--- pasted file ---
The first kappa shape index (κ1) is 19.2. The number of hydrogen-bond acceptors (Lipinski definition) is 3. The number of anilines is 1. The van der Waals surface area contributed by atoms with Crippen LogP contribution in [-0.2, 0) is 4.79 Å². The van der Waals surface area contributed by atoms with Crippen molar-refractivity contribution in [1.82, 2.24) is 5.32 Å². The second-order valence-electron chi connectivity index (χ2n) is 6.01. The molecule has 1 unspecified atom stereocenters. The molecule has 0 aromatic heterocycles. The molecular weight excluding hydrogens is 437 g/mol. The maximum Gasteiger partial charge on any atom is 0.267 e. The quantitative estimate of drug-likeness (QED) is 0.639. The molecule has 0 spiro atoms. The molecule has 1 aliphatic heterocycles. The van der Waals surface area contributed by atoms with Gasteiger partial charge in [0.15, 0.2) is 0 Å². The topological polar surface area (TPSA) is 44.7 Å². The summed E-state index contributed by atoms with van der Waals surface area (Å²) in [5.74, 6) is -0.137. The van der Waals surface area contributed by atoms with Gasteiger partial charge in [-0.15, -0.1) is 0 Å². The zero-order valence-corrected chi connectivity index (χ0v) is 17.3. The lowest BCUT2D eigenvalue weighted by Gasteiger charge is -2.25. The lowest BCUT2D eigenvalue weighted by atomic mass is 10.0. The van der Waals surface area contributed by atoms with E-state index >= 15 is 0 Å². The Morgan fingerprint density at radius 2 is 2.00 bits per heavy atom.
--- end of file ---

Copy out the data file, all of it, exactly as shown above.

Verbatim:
The first kappa shape index (κ1) is 19.2. The number of hydrogen-bond acceptors (Lipinski definition) is 3. The number of anilines is 1. The van der Waals surface area contributed by atoms with Crippen LogP contribution in [-0.2, 0) is 4.79 Å². The van der Waals surface area contributed by atoms with Crippen molar-refractivity contribution in [1.82, 2.24) is 5.32 Å². The second-order valence-electron chi connectivity index (χ2n) is 6.01. The molecule has 1 unspecified atom stereocenters. The molecule has 0 aromatic heterocycles. The molecular weight excluding hydrogens is 437 g/mol. The maximum Gasteiger partial charge on any atom is 0.267 e. The quantitative estimate of drug-likeness (QED) is 0.639. The molecule has 0 spiro atoms. The molecule has 1 aliphatic heterocycles. The van der Waals surface area contributed by atoms with Gasteiger partial charge in [0.15, 0.2) is 0 Å². The topological polar surface area (TPSA) is 44.7 Å². The summed E-state index contributed by atoms with van der Waals surface area (Å²) in [5.74, 6) is -0.137. The van der Waals surface area contributed by atoms with Gasteiger partial charge in [-0.15, -0.1) is 0 Å². The zero-order valence-corrected chi connectivity index (χ0v) is 17.3. The lowest BCUT2D eigenvalue weighted by Gasteiger charge is -2.25. The lowest BCUT2D eigenvalue weighted by atomic mass is 10.0. The van der Waals surface area contributed by atoms with E-state index >= 15 is 0 Å². The Morgan fingerprint density at radius 2 is 2.00 bits per heavy atom.